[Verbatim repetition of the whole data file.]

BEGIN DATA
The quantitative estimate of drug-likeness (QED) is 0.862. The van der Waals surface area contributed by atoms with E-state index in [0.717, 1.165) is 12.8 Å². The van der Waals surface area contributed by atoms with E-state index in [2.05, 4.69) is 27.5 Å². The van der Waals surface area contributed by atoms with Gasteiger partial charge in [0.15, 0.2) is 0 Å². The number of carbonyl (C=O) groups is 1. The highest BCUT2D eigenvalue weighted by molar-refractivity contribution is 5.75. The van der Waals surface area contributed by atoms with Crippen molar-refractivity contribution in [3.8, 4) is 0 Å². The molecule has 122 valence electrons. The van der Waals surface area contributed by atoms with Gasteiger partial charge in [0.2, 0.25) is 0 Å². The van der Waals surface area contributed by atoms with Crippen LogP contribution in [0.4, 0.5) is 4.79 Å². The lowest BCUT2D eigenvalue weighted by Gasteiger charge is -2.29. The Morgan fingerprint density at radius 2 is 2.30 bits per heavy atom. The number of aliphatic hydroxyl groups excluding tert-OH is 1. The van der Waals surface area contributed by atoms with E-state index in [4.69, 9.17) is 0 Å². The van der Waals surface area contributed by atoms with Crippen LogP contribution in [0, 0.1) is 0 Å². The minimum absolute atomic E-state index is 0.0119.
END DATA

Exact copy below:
The quantitative estimate of drug-likeness (QED) is 0.862. The van der Waals surface area contributed by atoms with E-state index in [0.717, 1.165) is 12.8 Å². The van der Waals surface area contributed by atoms with E-state index in [2.05, 4.69) is 27.5 Å². The van der Waals surface area contributed by atoms with Gasteiger partial charge in [0.15, 0.2) is 0 Å². The number of carbonyl (C=O) groups is 1. The highest BCUT2D eigenvalue weighted by molar-refractivity contribution is 5.75. The van der Waals surface area contributed by atoms with Crippen molar-refractivity contribution in [3.8, 4) is 0 Å². The molecule has 122 valence electrons. The van der Waals surface area contributed by atoms with Gasteiger partial charge in [0.2, 0.25) is 0 Å². The van der Waals surface area contributed by atoms with Crippen LogP contribution in [0.4, 0.5) is 4.79 Å². The lowest BCUT2D eigenvalue weighted by Gasteiger charge is -2.29. The Morgan fingerprint density at radius 2 is 2.30 bits per heavy atom. The number of aliphatic hydroxyl groups excluding tert-OH is 1. The van der Waals surface area contributed by atoms with E-state index in [4.69, 9.17) is 0 Å². The van der Waals surface area contributed by atoms with Crippen LogP contribution in [0, 0.1) is 0 Å². The minimum absolute atomic E-state index is 0.0119.